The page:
God, love her, my dear mother. She would often say: “Don’t do that! What will people say?!” “Stop! What will the neighbors think?!” Growing up, I heard that so often, it got permanently tattooed in my mind. I was already quiet and shy as a young girl. I didn’t talk much. My father once told me that I was a very quiet baby, rarely cried or made a fuss. So, being freely self-expressed was not in my vocabulary or repertoire. A lot of it was nature, but part of it was nurture.
As I look back as a little girl, I remember being immersed in a world of make believe, and I much preferred imagining my world rather than being part of it. I would rather play by myself than with the kids in the neighborhood. I needed “people” breaks…many of them. I craved my time alone.
Since my mother would drape the dining table with a tablecloth long enough to cover all four sides, I would take my dolls and other toys to play under it where I could not easily be found. Sometimes I would even fall asleep under there.
As a teen, I felt out of place… awkward. I decided that my shy and quiet ways were not the right way to be. To be fully self-expressed felt unnatural. I had learned to be reticent and to be highly attuned to how others may feel or think about what I say or do. But I often suppressed or ignored how I was personally impacted by others. Saying nothing was easier than speaking up.
Many years later, I took a self-development class. We played a game where we were required to play out our version of ‘full-blown’ self-expression in front of the class. It took everything in me to participate. My mother’s words kept coming back to me… What will people think? Will they laugh at me? Will they think I’m stupid? This is stupid! I don’t want to do it!
As you may imagine, I was not the first to volunteer to go up. But, one by one, one courageous student after another went up and yelled, jumped, chanted, laughed, cried, danced, moved around the stage and displayed a wide range of emotions to act out their version of ‘full blown’ self-expression.
The room became alive with laughter, joy and lightness. Somewhere in the middle of all the laughter, I felt self-acceptance, quite literally and viscerally. I felt the love in the room that people shared with one another as they were given permission to just be themselves without judgment. To take up their space in the world. To act silly and out of control and not give hoot! To be themselves unapologetically. There was room for it all.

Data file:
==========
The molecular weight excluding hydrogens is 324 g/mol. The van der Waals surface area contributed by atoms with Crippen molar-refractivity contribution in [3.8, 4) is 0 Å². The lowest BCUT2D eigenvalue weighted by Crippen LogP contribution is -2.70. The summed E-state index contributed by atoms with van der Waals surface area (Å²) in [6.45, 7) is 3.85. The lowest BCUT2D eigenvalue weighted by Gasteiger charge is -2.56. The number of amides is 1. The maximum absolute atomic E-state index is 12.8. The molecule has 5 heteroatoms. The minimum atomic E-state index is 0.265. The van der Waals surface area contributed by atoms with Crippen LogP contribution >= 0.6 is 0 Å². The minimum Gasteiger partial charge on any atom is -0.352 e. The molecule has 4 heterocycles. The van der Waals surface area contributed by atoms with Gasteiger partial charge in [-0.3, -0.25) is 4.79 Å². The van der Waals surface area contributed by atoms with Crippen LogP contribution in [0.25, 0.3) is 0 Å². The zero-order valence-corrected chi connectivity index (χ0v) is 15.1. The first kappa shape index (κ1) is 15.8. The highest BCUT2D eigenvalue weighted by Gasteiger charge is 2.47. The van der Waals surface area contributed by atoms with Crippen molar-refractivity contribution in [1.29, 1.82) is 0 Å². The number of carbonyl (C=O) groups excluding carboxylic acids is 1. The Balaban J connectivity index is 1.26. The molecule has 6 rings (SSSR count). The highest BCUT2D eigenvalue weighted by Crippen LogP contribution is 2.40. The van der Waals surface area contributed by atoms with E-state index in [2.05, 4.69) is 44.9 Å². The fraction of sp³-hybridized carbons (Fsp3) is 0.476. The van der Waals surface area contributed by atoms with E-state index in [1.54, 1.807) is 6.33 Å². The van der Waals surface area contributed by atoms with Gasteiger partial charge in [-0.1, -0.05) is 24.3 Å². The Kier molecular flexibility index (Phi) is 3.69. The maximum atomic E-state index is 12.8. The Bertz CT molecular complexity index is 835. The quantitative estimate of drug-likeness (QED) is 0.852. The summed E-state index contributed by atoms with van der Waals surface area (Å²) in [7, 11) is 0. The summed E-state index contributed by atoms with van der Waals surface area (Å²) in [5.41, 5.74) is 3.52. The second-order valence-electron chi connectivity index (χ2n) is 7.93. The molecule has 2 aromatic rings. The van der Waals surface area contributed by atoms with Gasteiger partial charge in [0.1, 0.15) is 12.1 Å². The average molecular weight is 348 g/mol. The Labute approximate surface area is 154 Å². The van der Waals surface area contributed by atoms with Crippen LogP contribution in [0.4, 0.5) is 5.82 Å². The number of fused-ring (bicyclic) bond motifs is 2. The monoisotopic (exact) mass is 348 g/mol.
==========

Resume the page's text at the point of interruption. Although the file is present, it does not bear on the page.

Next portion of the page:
Eventually I did go up and many years of hiding my true thoughts and feelings came out that day. That exercise changed my life. Since then I’ve been on a quest to stretch beyond the safety of my self-imposed boundaries, and to live at the edge of my very own human spirit and essence.
My guess is that we all, quiet or not, have our safety zone. A place where the sea is calm and no feathers get ruffled. That is a special place and we should keep it. Our kind intentions live there and are a good thing. But sometimes being too comfortable in this space limits our ability to connect authentically to our own sense of self. To be ‘real’ about how it really is for us.
Sometimes being true to oneself looks messy, feathers do get ruffled and the road is bumpy. But the very experience of this, the experience we attempt to avoid, calls us forth. It calls us to develop our core and foundation of being. It calls us to reveal that which we are a stand for. It pulls us to what we value.
Society can be condemning, no doubt, and you can be unpopular for what you believe or stand for, even within your own family. This can be risky if you haven’t developed a solid core. What will people say or think? That is rarely a question I ask now. I’ve now moved on to asking myself a different set of questions. Does this feel real and true for me? What hard things am I willing to do for what I stand for? How can I be kind to myself an others while still being true to myself?
I’d like to know. Where are you on this journey? What strengths are inside your life that are screaming to come out and be seen?
Let’s continue this conversation. I’d love to hear from you.